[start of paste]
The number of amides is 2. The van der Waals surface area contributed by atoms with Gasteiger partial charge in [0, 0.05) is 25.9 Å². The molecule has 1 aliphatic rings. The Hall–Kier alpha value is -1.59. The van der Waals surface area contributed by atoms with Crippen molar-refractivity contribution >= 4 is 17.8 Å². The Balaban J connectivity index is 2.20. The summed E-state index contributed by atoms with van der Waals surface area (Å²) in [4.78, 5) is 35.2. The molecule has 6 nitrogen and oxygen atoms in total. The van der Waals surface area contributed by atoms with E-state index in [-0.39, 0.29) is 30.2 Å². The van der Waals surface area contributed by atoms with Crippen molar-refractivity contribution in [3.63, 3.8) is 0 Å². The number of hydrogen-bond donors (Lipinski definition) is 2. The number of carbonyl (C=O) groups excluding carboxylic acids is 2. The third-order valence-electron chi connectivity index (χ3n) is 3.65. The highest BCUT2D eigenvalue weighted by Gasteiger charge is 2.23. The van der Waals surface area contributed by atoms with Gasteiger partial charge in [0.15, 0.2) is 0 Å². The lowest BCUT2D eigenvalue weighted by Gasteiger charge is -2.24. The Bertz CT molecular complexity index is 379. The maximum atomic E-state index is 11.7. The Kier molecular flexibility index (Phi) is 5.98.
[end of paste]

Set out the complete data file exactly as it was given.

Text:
The number of amides is 2. The van der Waals surface area contributed by atoms with Gasteiger partial charge in [0, 0.05) is 25.9 Å². The molecule has 1 aliphatic rings. The Hall–Kier alpha value is -1.59. The van der Waals surface area contributed by atoms with Crippen molar-refractivity contribution >= 4 is 17.8 Å². The Balaban J connectivity index is 2.20. The summed E-state index contributed by atoms with van der Waals surface area (Å²) in [4.78, 5) is 35.2. The molecule has 6 nitrogen and oxygen atoms in total. The van der Waals surface area contributed by atoms with E-state index in [-0.39, 0.29) is 30.2 Å². The van der Waals surface area contributed by atoms with Crippen molar-refractivity contribution in [3.63, 3.8) is 0 Å². The number of hydrogen-bond donors (Lipinski definition) is 2. The number of carbonyl (C=O) groups excluding carboxylic acids is 2. The third-order valence-electron chi connectivity index (χ3n) is 3.65. The highest BCUT2D eigenvalue weighted by Gasteiger charge is 2.23. The van der Waals surface area contributed by atoms with Gasteiger partial charge in [0.15, 0.2) is 0 Å². The lowest BCUT2D eigenvalue weighted by Gasteiger charge is -2.24. The Bertz CT molecular complexity index is 379. The maximum atomic E-state index is 11.7. The Kier molecular flexibility index (Phi) is 5.98.